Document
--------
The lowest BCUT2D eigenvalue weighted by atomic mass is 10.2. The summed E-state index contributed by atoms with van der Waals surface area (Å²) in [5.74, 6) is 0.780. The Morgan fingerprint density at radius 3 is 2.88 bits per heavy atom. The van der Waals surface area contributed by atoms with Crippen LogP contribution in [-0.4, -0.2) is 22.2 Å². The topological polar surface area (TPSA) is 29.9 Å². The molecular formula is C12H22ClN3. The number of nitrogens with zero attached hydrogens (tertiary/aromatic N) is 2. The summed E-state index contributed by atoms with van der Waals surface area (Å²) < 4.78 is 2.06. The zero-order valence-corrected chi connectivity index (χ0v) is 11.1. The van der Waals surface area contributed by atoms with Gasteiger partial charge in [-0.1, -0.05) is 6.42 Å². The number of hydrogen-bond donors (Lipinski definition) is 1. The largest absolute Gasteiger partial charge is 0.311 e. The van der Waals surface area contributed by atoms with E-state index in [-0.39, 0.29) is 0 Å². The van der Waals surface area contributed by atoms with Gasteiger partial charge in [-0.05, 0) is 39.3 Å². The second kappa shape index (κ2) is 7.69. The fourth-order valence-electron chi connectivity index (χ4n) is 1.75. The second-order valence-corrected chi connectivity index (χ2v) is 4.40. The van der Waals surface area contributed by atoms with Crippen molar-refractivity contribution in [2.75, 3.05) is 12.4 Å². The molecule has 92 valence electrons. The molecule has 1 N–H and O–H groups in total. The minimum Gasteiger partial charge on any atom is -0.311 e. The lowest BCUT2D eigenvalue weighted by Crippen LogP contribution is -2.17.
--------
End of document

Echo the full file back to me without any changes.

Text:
The lowest BCUT2D eigenvalue weighted by atomic mass is 10.2. The summed E-state index contributed by atoms with van der Waals surface area (Å²) in [5.74, 6) is 0.780. The Morgan fingerprint density at radius 3 is 2.88 bits per heavy atom. The van der Waals surface area contributed by atoms with Crippen LogP contribution in [-0.4, -0.2) is 22.2 Å². The topological polar surface area (TPSA) is 29.9 Å². The molecular formula is C12H22ClN3. The number of nitrogens with zero attached hydrogens (tertiary/aromatic N) is 2. The summed E-state index contributed by atoms with van der Waals surface area (Å²) < 4.78 is 2.06. The zero-order valence-corrected chi connectivity index (χ0v) is 11.1. The van der Waals surface area contributed by atoms with Gasteiger partial charge in [-0.1, -0.05) is 6.42 Å². The number of hydrogen-bond donors (Lipinski definition) is 1. The largest absolute Gasteiger partial charge is 0.311 e. The van der Waals surface area contributed by atoms with E-state index in [-0.39, 0.29) is 0 Å². The van der Waals surface area contributed by atoms with Gasteiger partial charge in [-0.05, 0) is 39.3 Å². The second kappa shape index (κ2) is 7.69. The fourth-order valence-electron chi connectivity index (χ4n) is 1.75. The second-order valence-corrected chi connectivity index (χ2v) is 4.40. The van der Waals surface area contributed by atoms with Crippen molar-refractivity contribution in [2.75, 3.05) is 12.4 Å². The molecule has 92 valence electrons. The molecule has 1 N–H and O–H groups in total. The minimum Gasteiger partial charge on any atom is -0.311 e. The lowest BCUT2D eigenvalue weighted by Crippen LogP contribution is -2.17.